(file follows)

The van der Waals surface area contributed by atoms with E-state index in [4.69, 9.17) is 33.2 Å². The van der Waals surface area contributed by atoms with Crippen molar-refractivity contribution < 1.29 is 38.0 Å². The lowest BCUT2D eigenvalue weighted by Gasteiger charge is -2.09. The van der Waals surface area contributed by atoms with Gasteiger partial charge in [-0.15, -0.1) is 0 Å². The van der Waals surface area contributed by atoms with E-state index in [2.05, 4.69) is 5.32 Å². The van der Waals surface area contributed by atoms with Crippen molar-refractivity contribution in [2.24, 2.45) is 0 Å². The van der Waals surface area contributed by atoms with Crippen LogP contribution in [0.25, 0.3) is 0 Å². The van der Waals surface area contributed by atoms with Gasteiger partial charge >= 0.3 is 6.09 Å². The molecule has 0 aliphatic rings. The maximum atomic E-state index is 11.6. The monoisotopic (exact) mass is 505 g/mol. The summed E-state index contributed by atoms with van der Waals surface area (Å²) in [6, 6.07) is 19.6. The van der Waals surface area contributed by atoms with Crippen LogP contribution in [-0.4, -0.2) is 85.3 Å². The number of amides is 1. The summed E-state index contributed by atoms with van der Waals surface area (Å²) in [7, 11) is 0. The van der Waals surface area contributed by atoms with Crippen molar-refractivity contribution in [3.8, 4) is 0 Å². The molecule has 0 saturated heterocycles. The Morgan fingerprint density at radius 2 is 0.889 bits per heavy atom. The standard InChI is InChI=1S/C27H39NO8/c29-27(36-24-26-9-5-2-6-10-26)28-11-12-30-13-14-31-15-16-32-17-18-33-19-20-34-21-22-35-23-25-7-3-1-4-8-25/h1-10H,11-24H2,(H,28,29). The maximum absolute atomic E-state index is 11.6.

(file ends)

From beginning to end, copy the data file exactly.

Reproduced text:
The van der Waals surface area contributed by atoms with E-state index in [4.69, 9.17) is 33.2 Å². The van der Waals surface area contributed by atoms with Crippen molar-refractivity contribution < 1.29 is 38.0 Å². The lowest BCUT2D eigenvalue weighted by Gasteiger charge is -2.09. The van der Waals surface area contributed by atoms with Gasteiger partial charge in [-0.15, -0.1) is 0 Å². The van der Waals surface area contributed by atoms with E-state index in [2.05, 4.69) is 5.32 Å². The van der Waals surface area contributed by atoms with Crippen molar-refractivity contribution in [2.24, 2.45) is 0 Å². The van der Waals surface area contributed by atoms with Crippen LogP contribution in [0.25, 0.3) is 0 Å². The van der Waals surface area contributed by atoms with Gasteiger partial charge >= 0.3 is 6.09 Å². The molecule has 0 aliphatic rings. The maximum atomic E-state index is 11.6. The monoisotopic (exact) mass is 505 g/mol. The summed E-state index contributed by atoms with van der Waals surface area (Å²) in [6, 6.07) is 19.6. The van der Waals surface area contributed by atoms with Crippen LogP contribution in [-0.4, -0.2) is 85.3 Å². The number of amides is 1. The summed E-state index contributed by atoms with van der Waals surface area (Å²) in [7, 11) is 0. The van der Waals surface area contributed by atoms with Crippen molar-refractivity contribution in [3.8, 4) is 0 Å². The molecule has 0 saturated heterocycles. The Morgan fingerprint density at radius 2 is 0.889 bits per heavy atom. The standard InChI is InChI=1S/C27H39NO8/c29-27(36-24-26-9-5-2-6-10-26)28-11-12-30-13-14-31-15-16-32-17-18-33-19-20-34-21-22-35-23-25-7-3-1-4-8-25/h1-10H,11-24H2,(H,28,29). The maximum absolute atomic E-state index is 11.6.